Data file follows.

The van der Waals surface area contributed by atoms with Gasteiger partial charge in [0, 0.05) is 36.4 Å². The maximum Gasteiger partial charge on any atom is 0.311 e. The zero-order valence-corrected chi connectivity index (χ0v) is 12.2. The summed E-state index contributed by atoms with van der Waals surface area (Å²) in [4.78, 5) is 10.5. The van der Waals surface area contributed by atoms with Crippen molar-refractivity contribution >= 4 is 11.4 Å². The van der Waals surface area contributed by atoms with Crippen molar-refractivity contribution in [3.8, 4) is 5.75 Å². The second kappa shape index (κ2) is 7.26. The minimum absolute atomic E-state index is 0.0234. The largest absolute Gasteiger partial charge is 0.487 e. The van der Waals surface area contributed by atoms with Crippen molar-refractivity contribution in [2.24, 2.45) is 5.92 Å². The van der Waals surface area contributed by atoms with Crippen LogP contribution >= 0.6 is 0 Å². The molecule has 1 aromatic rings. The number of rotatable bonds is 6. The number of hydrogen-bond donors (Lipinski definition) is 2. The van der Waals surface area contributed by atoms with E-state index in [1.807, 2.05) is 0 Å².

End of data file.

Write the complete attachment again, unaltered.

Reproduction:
The van der Waals surface area contributed by atoms with Gasteiger partial charge in [0, 0.05) is 36.4 Å². The maximum Gasteiger partial charge on any atom is 0.311 e. The zero-order valence-corrected chi connectivity index (χ0v) is 12.2. The summed E-state index contributed by atoms with van der Waals surface area (Å²) in [4.78, 5) is 10.5. The van der Waals surface area contributed by atoms with Crippen molar-refractivity contribution >= 4 is 11.4 Å². The van der Waals surface area contributed by atoms with Crippen molar-refractivity contribution in [3.8, 4) is 5.75 Å². The second kappa shape index (κ2) is 7.26. The minimum absolute atomic E-state index is 0.0234. The largest absolute Gasteiger partial charge is 0.487 e. The van der Waals surface area contributed by atoms with Crippen molar-refractivity contribution in [2.24, 2.45) is 5.92 Å². The van der Waals surface area contributed by atoms with Crippen LogP contribution >= 0.6 is 0 Å². The molecule has 1 aromatic rings. The number of rotatable bonds is 6. The number of hydrogen-bond donors (Lipinski definition) is 2. The van der Waals surface area contributed by atoms with E-state index in [1.807, 2.05) is 0 Å².